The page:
Simple, classy, light, and inexpensive.  Just like my first shotgun!

1980 Suzuki GN 400T:  A sure fire future cult classic!  In a nutshell, a single cylinder four stroke single overhead cam UCMJ.  Ok, the first two years that sold 1978-1979 (Not in America) were little more than Suzuki’s Interpretation of a modern classic British single abet 397cc’s to keep in line with the Japanese government regulations on engine size.  But in 1980 for $1,499 when the GN400 arrived to the Good Ol’ US of A…it gained the T option and the GN400T for 1980 was born.  Pull back handle bars, slightly stepped seat and star shaped mag rims. (Anybody else see a resemblance to Honda’s ComStar rims?) 

I picked myGN400 up two winters ago with just 2,407 miles on the meter.   Pretty good shape too for being 35 years old.    Two fork seals, a shock, a couple of inner tubes, a sparkplug, oil change and filter screen cleaned,  a carburetor clean, new air filter, petcock rebuild, finding and installing four blinkers, two mirrors, chain guard and passenger grab rail and the quest goes on.  Maybe I will find a set of crash bars and the coveted Suzuki luggage rack?

FYI a little Suzuki History: 

  • 1981 GN400TX  Oooow!, bold new graphics. Still only available in Black with those golden mag rims.  Look real hard and you might see some Midnight special!
  • 1982 GN400TZ  Different star shaped mag rims.
  • 1980 GN400X this being more in line with the 1978-1979 model with spoked rims, straighter handlebars and square master cylinder.  Color available:  Kinda a red or Maroon I guess.  Price:  $1,299 in 1980:  $200 cheaper than the GN400T
  • 1981 GN400XX bout the same

It should be mentioned that the Suzuki Management first used pretty much the exact same engine/transmission in their SP370/SP400 and DR370/DR400.  Little known fact:  The GN400T Suzuki maintenance manual is supplemental to the SP400 manual.

Starting the 1980 GN400T is pretty simple:   Pull choke out and turn on the fuel.  With the kick starter find compression stroke. Pull compression release.  Turn on key and give her a kick.   Too easy.  Easiest Kick starting four stroke motorcycle I have ever started.  Almost as easy as the new SR400.  Way easier to kick start than a friend’s  XT500 which Yamaha used essentially the same engine in the  SR500 and they are mostly interchangeable.

Amazingly, the Suzuki never back fires and my memory of the XT500 was that it was real good at back firing.

Riding is pretty much UCMJ.  Good breaks, Good clutch, with a great transmission. Low slightly stepped seat.  Pert near buck horn handle bars.   Fun to roll through the gears on.  In town and on back roads….45mph all day long and maybe even get a nap in.  65 mph and its buzzy.  I have run mine up to 85 mph and that is enough. Need to mention that gimmicky gear identification lamp on the top of the dash.  1 through 5 displayed in high technology LED red numbers!

Ease clutch, Full throttle, reduce throttle momentarily,  gingerly pull in clutch, snick shifter….Full Throttle, Repeat, Repeat, Repeat.   Oh what fun it is to row through the gears.   With a full 27 horse power at hand and a ton of thumper torque.  Shifting is a visceral experience.  Ya, five hp less than the SR500 for 1980 but amazingly identical to the 2015 SR400.  You would think in 35 years Yamaha could squeeze another couple of hp.  Speaking of which a carbureted Royal Enfield Bullet 500 makes about 23 hp, the Honda FT500 with four valves at 34hp, and the 1989-1991 Honda GB 500 with four valves produces ~33.3 hp.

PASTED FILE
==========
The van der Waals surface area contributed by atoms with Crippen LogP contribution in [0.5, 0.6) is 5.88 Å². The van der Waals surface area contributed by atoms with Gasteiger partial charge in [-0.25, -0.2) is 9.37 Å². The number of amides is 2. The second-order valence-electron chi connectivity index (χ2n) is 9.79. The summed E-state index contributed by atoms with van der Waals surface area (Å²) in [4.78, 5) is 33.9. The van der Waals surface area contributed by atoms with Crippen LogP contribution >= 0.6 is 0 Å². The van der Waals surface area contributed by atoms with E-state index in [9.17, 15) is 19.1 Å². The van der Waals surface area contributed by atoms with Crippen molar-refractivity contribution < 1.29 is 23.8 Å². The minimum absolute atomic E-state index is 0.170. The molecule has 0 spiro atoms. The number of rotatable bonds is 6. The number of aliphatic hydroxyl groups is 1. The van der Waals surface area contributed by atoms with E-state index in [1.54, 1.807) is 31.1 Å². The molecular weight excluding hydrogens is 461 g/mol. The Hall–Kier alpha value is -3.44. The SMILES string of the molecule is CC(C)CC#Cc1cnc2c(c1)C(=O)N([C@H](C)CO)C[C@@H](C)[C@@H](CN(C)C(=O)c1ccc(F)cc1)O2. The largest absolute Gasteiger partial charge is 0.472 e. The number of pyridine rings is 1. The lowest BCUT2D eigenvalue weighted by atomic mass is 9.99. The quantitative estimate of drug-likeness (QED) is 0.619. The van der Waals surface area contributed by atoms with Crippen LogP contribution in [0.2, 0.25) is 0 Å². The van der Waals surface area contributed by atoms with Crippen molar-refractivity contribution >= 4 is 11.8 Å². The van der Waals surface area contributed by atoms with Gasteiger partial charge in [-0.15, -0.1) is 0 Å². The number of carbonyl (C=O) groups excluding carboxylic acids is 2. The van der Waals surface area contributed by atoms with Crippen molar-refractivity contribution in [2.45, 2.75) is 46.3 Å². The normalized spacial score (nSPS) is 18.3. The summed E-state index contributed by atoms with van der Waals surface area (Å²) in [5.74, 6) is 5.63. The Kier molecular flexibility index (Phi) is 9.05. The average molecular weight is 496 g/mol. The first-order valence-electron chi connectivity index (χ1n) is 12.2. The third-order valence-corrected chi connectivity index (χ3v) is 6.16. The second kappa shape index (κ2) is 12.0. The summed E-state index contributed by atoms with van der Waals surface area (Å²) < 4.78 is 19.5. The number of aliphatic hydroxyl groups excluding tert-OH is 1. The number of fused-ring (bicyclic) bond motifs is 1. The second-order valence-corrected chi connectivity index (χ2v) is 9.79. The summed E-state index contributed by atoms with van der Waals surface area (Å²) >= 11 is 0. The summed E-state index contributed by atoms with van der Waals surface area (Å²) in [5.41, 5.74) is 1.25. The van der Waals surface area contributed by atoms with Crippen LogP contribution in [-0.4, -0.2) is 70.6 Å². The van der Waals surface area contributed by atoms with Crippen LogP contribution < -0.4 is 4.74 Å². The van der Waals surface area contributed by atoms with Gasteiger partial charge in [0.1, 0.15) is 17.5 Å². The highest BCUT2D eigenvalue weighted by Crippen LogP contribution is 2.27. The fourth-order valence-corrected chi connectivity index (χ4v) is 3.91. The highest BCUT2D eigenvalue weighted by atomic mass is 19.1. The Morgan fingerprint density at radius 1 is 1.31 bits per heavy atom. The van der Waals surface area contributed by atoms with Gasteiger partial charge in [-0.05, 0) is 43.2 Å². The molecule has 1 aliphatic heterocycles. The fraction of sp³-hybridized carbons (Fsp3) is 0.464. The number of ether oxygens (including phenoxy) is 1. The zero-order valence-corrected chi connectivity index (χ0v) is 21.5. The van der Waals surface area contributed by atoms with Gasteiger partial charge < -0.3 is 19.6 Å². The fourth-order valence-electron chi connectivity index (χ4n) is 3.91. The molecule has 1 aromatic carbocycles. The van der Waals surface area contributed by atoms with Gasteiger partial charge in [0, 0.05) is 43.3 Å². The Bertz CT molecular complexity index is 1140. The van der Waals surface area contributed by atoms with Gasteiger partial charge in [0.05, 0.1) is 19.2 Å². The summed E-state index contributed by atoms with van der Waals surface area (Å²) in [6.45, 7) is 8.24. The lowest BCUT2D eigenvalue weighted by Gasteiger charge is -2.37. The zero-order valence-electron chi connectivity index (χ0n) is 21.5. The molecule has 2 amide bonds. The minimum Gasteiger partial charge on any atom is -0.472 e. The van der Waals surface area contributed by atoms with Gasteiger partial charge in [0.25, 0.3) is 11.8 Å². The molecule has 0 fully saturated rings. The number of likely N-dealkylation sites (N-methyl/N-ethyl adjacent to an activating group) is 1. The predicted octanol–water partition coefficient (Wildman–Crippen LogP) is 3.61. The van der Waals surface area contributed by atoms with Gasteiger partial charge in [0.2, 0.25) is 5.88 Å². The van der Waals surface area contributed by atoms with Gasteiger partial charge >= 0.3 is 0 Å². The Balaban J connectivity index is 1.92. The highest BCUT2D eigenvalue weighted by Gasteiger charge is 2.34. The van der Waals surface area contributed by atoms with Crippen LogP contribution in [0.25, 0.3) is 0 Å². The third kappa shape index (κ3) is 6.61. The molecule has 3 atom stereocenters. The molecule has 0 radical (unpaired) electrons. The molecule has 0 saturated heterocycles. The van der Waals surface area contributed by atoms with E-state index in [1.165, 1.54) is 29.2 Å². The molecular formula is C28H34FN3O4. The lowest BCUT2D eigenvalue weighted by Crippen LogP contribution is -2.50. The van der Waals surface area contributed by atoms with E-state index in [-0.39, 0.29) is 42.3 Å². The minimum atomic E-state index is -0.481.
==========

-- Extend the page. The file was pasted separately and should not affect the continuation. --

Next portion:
You would think with the new technology of the new SR400 and the greater displacement of the 1980 SR500, the 1982 FT500 and the GB 500 the old Suzuki GN400T would be slower….But not significantly so…They all run about 15 seconds in the ¼ mile. My gut says because of weight.  The SR500 of old weighs in at 356lbs or 30-40 lbs heavier, the new SR400 at 384 lbs or 50-60lbs heavier, the portly  GB500 at 390 lbs or 55-65lbs heavier and an electric start 1982 FT500 at 378lbs or 44-54lbs heavier. 

Breaking distances from 60 – 0 are very similar too.  The GN400T reins in with a little less weight and naturally the least breaking distance at 128 foot.  The 1980 chubby SR500 comes to a stop at 143 ft.  Neither are anywhere close to a 2006 Speed triple at 106 feet but better than most.

My recorded fuel mileage for the GN400T  is consistently 70 mpg.  Magazine tests in the early 1980s indicated 60mpg and 71.3mpg.  You could do much worse.  What about the competition though?  New SR400 freaking 80+ mpg.  Older SR500 rated at 62mpg and the 1982 FT500 at 50mpg.

All is not perfect though.  The 6v electrical system of the GN400T is a bit wanting.  There is light on the road at night but don’t let the revs drop as the brilliance ahead of you will too.  The SR500 of old was 12 volt. So is the FT500.  Of course the new SR400 is….Does anyone even make 6v motorcycle anymore?

And kick starting.  If Suzuki had put an electric starter on the GN400s and made it 12volt they would have sold a lot more of them. FT sales reflect this with about eight thousand. Not the paltry two to four thousand of them (Estimated by great minds) The GN400T is a jewel.  But it is still a kick starter.  The new SR400 can be started with your hand…The GN not so.  Perhaps the 9.3 to 1 compression is a bit manlier than the SR400’s 8.5 to1.  Close but the new SR is easier and being human, easier is often the route many of us go.

To wrap things up:  So many cool old motorcycles out there.  All have pluses and minuses.  The GN400T is a hoot to ride.  Inexpensive, simple, not bad looking and performance is on par with its peers and better than most cars.  Find something cool.  Buy it.  Find something cool, fix it.  Find something cool and RIDE IT!


Drew W.